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Sunday Honey Provides Local Honey and Urban Beekeeping Classes

Sunday Honey is your local resource for beekeeping education, and completely local, raw, unpasteurized honey.We produce exemplary quality local honey from our bees kept right here in our community. Our bees stay put and are kept with the utmost care for the health of the bees, the environment and humans.

We are your source for urban pollination services for our local gardeners to increase fruit production.  Just one hive of honeybees can greatly increase the productivity of your fruit trees and vegetable gardens.

Now with two locations:

San Jose, CA – Willow Glen Area

Sunday Honey World Headquarters in Willow Glen

Sunday Honey World Headquarters in Willow Glen

Sunday Honey’s original location is in heart of Willow Glen in sunny San Jose. We have hands on beekeeping classes here in Willow Glen, CA. Come spend a Sunday afternoon with the bees.

Northwest Montana

Sunday Honey's newest location - in Montana

Sunday Honey’s newest location – in Montana

In 2012 we added our second location in Northwest Montana.


Coming soon:
Bee Friendly Landscape Design Services


Sunday Honey in the News

Article in May, 2011 Metroactive Magazine:
Catching the Buzz – Urban Beekeepers Swarm Silicon Valley

Gail Rieg, owner of Sunday Honey and Queen Bee

{Excerpt} Tall and fashion-model pretty (until she dons her head-to-toe protective gear), Gail Rieg says she became interested in bees when she studied beneficial pollinators. Rieg, who looks exactly the part of the hip hair stylist she is at Alchemy in Willow Glen, says she obtained her first hives shortly after buying a house five years ago. The bees so fascinated her that all she wanted to do was sit in her backyard and watch them.

She now teaches beekeeping classes at Love Apple Farm and at her San Jose home, and she has started an online resource, www.SundayHoneyBees.com.

Her Victorian, with its white picket fence, “Bee Crossing” sign and lush lavender bushes, looks better kept than some other houses on her street, but a neighbor’s complaint lead to a visit by the city of San Jose’s Animal Care and Services Division.

Rieg says that given her large backyard, she had no problem proving to the animal-control officer that she could comply with San Jose’s ordinance, but she believes that law is too restrictive.  {Read More…}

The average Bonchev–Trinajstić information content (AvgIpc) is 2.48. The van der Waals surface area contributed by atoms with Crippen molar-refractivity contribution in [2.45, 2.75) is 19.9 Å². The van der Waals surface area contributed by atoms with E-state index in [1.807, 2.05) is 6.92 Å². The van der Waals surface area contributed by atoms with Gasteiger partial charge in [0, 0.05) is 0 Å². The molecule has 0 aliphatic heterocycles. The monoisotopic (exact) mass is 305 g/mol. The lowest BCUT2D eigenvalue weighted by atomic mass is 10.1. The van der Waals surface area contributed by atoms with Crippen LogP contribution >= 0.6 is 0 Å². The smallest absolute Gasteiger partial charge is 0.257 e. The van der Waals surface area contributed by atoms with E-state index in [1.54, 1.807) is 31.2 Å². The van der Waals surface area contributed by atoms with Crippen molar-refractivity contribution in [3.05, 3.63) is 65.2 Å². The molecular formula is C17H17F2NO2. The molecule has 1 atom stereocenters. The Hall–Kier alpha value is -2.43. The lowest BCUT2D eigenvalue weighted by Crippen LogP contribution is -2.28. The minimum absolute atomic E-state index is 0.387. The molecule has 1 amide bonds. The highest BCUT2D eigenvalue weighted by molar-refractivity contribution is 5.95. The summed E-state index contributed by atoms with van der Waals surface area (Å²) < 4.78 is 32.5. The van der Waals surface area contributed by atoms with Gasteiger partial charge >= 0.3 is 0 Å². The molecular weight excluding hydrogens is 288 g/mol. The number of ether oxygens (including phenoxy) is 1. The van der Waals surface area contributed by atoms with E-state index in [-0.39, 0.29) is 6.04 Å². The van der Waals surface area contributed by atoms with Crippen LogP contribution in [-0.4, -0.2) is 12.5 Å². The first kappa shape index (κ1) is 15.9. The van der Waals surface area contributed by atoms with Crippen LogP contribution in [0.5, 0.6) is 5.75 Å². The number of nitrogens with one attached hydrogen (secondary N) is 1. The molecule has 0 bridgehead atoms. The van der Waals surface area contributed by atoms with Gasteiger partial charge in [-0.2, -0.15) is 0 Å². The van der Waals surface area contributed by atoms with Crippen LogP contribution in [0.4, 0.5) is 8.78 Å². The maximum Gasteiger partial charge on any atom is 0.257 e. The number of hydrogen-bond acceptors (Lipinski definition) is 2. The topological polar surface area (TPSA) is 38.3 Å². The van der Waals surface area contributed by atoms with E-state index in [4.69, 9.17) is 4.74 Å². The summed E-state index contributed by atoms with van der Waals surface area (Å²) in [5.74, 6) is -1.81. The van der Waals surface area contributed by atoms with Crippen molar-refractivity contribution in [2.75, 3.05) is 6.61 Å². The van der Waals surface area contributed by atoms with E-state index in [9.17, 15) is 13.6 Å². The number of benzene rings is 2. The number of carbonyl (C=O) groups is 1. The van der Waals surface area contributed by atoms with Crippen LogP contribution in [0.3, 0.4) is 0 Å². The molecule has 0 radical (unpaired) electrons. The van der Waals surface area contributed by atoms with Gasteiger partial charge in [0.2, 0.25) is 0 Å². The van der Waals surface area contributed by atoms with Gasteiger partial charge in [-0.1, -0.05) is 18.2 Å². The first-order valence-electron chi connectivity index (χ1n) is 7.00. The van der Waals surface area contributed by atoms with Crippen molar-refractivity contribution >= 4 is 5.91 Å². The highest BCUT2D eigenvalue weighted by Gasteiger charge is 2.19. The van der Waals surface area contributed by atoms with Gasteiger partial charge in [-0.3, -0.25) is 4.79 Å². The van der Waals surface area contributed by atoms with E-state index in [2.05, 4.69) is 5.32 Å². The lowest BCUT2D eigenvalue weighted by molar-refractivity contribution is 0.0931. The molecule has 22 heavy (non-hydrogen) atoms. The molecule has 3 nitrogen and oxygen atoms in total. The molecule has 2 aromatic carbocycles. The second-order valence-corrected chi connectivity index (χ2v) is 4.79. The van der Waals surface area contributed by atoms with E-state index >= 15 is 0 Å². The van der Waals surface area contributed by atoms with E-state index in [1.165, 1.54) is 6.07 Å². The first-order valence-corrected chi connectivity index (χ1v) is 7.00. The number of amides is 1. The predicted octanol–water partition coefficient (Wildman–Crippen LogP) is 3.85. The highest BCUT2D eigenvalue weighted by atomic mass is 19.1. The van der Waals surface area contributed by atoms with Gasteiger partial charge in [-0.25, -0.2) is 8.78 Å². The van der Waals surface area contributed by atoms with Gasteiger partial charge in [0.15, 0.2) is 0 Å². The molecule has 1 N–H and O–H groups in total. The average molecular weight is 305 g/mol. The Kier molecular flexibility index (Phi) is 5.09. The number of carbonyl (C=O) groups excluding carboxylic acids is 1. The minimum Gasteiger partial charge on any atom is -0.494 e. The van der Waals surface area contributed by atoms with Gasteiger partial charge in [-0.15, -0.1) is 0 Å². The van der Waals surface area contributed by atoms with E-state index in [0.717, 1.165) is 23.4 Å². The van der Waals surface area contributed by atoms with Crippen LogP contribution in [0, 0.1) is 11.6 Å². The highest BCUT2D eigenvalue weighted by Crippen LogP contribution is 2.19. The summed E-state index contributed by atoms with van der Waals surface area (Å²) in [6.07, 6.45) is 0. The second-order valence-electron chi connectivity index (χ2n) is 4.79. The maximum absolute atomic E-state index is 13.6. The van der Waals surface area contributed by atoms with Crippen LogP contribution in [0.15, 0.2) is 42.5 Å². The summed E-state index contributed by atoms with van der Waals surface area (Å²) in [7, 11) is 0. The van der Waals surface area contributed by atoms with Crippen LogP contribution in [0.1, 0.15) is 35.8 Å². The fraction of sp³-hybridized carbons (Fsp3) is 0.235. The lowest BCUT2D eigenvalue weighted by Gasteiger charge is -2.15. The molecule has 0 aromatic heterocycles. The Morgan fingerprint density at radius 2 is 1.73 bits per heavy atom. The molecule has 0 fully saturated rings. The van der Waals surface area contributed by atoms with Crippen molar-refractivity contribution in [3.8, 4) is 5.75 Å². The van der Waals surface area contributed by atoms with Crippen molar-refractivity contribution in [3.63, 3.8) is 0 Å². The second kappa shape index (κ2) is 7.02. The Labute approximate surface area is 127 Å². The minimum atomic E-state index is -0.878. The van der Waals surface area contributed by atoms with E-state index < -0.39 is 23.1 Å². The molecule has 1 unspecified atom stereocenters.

Article in August, 2012 SFGate Magazine:
Beehives of activity generate big buzz

honeybees Photo: Heribert Proepper, Associated Press / SFIf not for honeybees and other pollinators, there would be no chocolate. In fact, without bees, we would lose one-third of the foods we eat, including many of our fruits and vegetables. To bee or not to bee is not a question at all – we need bees and all the fresh fruits, veggies and cocoa beans they pollinate. Yes, sometimes they sting, but the ancient Greeks understood their importance and considered the little flying creatures to be mythical nymphs. Here are a few hives where bees are, well, buzzing:

Sunday Honey, Willow Glen in San Jose

Beekeeping classes range from beginning and advanced beekeeping to hive building with “bee installation.” Another class covers attracting native bees and solitary pollinators to an urban garden without all the rigmarole of dealing with honeybees. Its participants build a “bee house” – or, really, “bee condos” – out of native woods.  (831) 818-4109, sundayhoneybees.com. {Read More…}


Comments from our students:

Just over a year ago I started beekeeping after taking a workshop with you at Love Apple Farm. I am the lady who was in Israel and you helped me by using my hive to instruct a class in installing the bees. I was uncertain in the beginning but so much more confident now.

I want you to know that my one hive did so very well over its first year. This second year I have 2 hives. I “split” the first hive. I have had 2 swarms! Pretty soon I will be able to catch more own swarms. I see the swarming as a sign of how strong the hive is.

Anyway, I thank you for my start and hope you are happy with this news.

– Hillary

OK, I know you are busy and you said to make the question a good one. So here’s one for you from a novice. I just took your class yesterday and initial costs to start up a bee hive were around $1000.

I just saw an active hive with the brood box, and super with queen for sale for $180. Would it bee crazy not to buy that if it was a healthy hive? I’d just need some accessories but I’d still be saving a pile of cash and have an instant hive.

GREAT class by the way! You are clearly knowledgeable in the bee business.

Thanks, Wade

After taking your class, I took over beekeeping duties at the ranch property I work at last fall. We had 6 hives at that time. This spring, I tried to prevent swarming by removing swarm cells (I did this to all 6 hives about 8 weeks ago). about 3 weeks ago, 3 of the hives swarmed. we were able to keep 2 of them hived and one absconded.

I got into the hives again and attempted to wipe out all of the swarm cells (2 weeks ago). We had a week of wet weather, and when it warmed up again this week, we had 3 more swarms!! We were able to catch all 3 of those as well. So now we have 11 hives (!!!).

– Tyson